09 October 2017

Driverless cars changing the rules of the road in Australia

This article was written by Alex Maschmedt, Carmelene Greco and Cal Samson.

The National Transport Commission (NTC) has released another discussion paper this month asking for input on how current Australian driving laws should be amended to cater for driverless cars.

The potential benefits of driverless cars are now widely understood and predominately relate to the creation of a safer driving environment, with approximately 90% of crashes in Australia being the result of human error.

The NTC’s new discussion paper is designed to identify changes required to ensure driverless cars can operate lawfully and effectively on Australian roads, to allow anticipated safety and other benefits to be realised. The paper asks for stakeholder feedback by 24 November 2017 on 14 questions. It broadly seeks to identify what changes to Australian road laws are required to:

  • allow an “automated driving system” (ADS) (as opposed to a human driver) to be in control of a vehicle;
  • allow identification of an “automated driving system entity” (ADSE) as the party potentially responsible for the actions of an ADS when it is engaged in automated driving functions; and
  • clarify the driving responsibilities (and associated offences) that should:
    1. apply to an ADSE ;
    2. remain the responsibility of other parties (eg occupants of the vehicle, registered owners of the vehicles, manufacturers who are not the ADSE etc); and
    3. may not be relevant where an ADS is engaged.

This paper sits alongside six other initiatives the NTC has underway, all part of the NTC’s project to prepare Australia for the safe and routine commercial use of automated vehicles. This follows a number of other consultation papers from the NTC on driverless cars, including in relation to automated vehicle trial guidelines and the regulatory options to govern safety of driverless cars – the latter of which is closely linked to the safety concerns addressed in this most recent paper.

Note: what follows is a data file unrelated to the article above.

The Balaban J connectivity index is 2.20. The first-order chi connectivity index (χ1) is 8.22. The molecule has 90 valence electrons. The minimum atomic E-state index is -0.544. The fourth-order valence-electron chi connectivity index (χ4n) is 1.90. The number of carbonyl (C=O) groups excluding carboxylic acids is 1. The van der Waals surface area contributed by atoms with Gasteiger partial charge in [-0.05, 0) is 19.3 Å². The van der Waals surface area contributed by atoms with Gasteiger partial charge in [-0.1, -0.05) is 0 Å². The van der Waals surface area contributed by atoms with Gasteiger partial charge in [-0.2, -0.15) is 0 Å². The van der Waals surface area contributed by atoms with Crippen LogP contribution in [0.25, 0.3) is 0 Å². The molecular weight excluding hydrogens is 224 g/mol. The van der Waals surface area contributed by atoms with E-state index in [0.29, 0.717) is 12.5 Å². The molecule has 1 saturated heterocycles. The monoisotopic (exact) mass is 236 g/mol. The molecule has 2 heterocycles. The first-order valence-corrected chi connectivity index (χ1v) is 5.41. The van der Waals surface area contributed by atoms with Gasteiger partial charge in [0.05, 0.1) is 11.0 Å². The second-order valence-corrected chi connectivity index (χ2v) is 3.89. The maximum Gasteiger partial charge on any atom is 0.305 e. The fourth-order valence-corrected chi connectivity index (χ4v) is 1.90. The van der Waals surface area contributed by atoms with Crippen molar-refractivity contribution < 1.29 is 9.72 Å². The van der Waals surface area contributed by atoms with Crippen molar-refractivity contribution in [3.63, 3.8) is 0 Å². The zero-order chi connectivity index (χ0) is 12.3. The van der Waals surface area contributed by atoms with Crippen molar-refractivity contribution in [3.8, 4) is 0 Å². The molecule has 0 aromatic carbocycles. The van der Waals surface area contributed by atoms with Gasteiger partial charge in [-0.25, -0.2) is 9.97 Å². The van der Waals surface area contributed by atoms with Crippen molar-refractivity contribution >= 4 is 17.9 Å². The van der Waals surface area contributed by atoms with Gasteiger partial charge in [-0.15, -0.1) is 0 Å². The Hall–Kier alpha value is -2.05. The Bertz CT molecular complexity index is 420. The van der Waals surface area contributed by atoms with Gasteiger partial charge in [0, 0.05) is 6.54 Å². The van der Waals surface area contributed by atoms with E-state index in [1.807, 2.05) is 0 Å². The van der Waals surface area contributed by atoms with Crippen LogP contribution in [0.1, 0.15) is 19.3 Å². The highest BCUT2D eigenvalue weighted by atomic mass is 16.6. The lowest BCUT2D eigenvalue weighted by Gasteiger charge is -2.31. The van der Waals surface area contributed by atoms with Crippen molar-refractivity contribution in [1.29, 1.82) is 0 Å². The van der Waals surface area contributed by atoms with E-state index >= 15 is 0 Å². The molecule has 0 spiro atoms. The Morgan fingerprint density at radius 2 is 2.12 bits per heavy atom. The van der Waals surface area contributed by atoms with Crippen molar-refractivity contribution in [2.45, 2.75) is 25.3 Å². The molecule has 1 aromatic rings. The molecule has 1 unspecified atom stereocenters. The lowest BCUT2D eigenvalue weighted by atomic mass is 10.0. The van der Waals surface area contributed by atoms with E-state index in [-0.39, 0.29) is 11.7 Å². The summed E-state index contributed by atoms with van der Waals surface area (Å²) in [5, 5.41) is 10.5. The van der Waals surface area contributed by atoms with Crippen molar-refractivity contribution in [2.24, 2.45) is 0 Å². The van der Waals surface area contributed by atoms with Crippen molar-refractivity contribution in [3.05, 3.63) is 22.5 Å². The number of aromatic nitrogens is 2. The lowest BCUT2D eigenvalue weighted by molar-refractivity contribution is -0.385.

Potential reforms

The NTC canvasses a range of options to establish legislative structures to allow an ADS to legally drive a vehicle and to then reallocate responsibility for driving related actions accordingly – including on occupants or registered operators as well as ADS manufacturers.

The NTC suggests (with various legislative consequences for failure to maintain ‘proper control’ flowing from them):

Driverless cars - three options for assigning ‘control’ of the vehicle

On the basis of those level options, the NTC proposes the following initial recommendations, for which it seeks feedback:


NTC recommendations and key issues


An ADS should be deemed to be in control of a vehicle at high levels of automation. Offences relating to proper control by a driver of a vehicle should not apply to a vehicle with ADS engaged.


An ADSE should be identified for each ADS, and that ADSE:

  • should be responsible for the driving actions of the vehicle when the ADS is engaged; and
  • should not be responsible for existing duties and obligations that are not part of the driving task.

The NTC identifies 5 potential ADSE’s:

  1. The ‘fallback-ready user’ of the vehicle: A human person in the vehicle.
  2. The ‘operator’ of the vehicle: A person who sets the vehicle, or fleet, in motion.
  3. The ‘registered operator’ of the vehicle: A person who has existing responsibility for vehicle roadworthiness.
  4. The manufacturer of the vehicle: Likely to be a corporation.
  5. Whichever entity is designated under an accreditation or certification safety assurance scheme.

The NTC’s recommendation is that the 5th option above is the best option, as it is the most fair, apportioning responsibility for safe operation of an ADS to the entity that has warranted the safety of the ADS. This recommendation is interconnected with the NTC’s paper on safety certification for driverless vehicles, which advocates for a mandatory self-certification safety regime for driverless cars.